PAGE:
The Irish City trader character is slightly more sympathetic than the mortgage broker, only in that he feels genuine remorse for how he has sold his soul to an ephemeral Vanity Fair, alienating his daughter in the process. He, as I predicted towards the end, ends up committing suicide, by jumping off a road bridge, chillingly only moments after eulogising to an old colleague on his new burst of life-love and plans to start again abroad. This is clearly a cocaine-snorted aberration of mood – earlier on when the crash hits, we see him rather poignantly using a credit card to cut up some cocaine in a toilet.


The sting in the tail of the drama is that the mortgage broker apparently cruises into a new vocation, duplicitously selling ecologically friendly home improvements with a highly dubious new zeal for all things environmental. This brilliantly captures the chameleonic opportunism of the capitalist mentality, one which, like the proverbial spiv’s, never fails to find a new opening in the ever-mutating market by which to bloat itself on profit again.


The fate of the security officer and his family very much hit a personal nerve, reminding me painfully of the mid Eighties, when my father was financially ruined by his best friend, who gave him a job and new home only to suddenly let him go from his employment due to the company’s bankruptcy – which he must have foreseen prior to offering the job – and landing us with a half-renovated cottage which, with unemployment setting in for my dad, meant a continuing threat of repossession due to there being not enough monies to keep up with the mortgage payments. This – at times abjectly impoverished – situation continued for us pretty much through the entire late Eighties. So this part of the drama was particularly close to home for me, and from my own memories of the sheer despair that such crushing financial pressures can put on a family, particularly on its main breadwinner, intermittently out of work through no fault of his own, Freefall was uncomfortably convincing.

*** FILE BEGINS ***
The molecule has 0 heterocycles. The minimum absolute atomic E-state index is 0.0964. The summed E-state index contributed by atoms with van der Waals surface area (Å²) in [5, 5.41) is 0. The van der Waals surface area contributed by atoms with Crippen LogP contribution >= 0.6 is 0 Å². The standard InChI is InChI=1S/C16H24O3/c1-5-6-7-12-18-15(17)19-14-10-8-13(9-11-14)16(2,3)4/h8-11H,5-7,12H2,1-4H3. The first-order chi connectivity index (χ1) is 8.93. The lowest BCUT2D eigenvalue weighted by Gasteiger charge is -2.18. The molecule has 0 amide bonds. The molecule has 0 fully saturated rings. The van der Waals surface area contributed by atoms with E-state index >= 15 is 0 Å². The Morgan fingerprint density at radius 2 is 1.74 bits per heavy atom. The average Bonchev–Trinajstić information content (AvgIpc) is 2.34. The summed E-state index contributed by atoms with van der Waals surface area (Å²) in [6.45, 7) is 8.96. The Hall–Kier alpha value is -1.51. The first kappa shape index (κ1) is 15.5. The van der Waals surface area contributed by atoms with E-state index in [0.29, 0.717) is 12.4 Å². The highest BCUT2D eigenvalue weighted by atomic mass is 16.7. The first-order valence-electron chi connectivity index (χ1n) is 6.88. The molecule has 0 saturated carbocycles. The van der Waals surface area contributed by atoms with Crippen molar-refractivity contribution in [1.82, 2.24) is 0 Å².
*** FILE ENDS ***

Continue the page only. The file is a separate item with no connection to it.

Overall, a very well acted and written slice of genuine real life, showing that the BBC – well, BBC 2 at least – can still pull out all the stops dramatically if it really tries. I hope it will also serve as a reality check to the bloated executives at the Beeb. There should be much more of this kind of social drama on television today – forget your insipid chocolate-box Candlefords and puerile Dibleys, Freefall is what we Licence Payers have the right to expect from the self-inflating coffers of the BBC. My only criticism is that it is a little too early in the day – tiny green shoots or not – to be billing such a drama as if its themes are now safely in the past tense. Sadly, for all of us, they’re still far from that.



Alan Morrison © 2009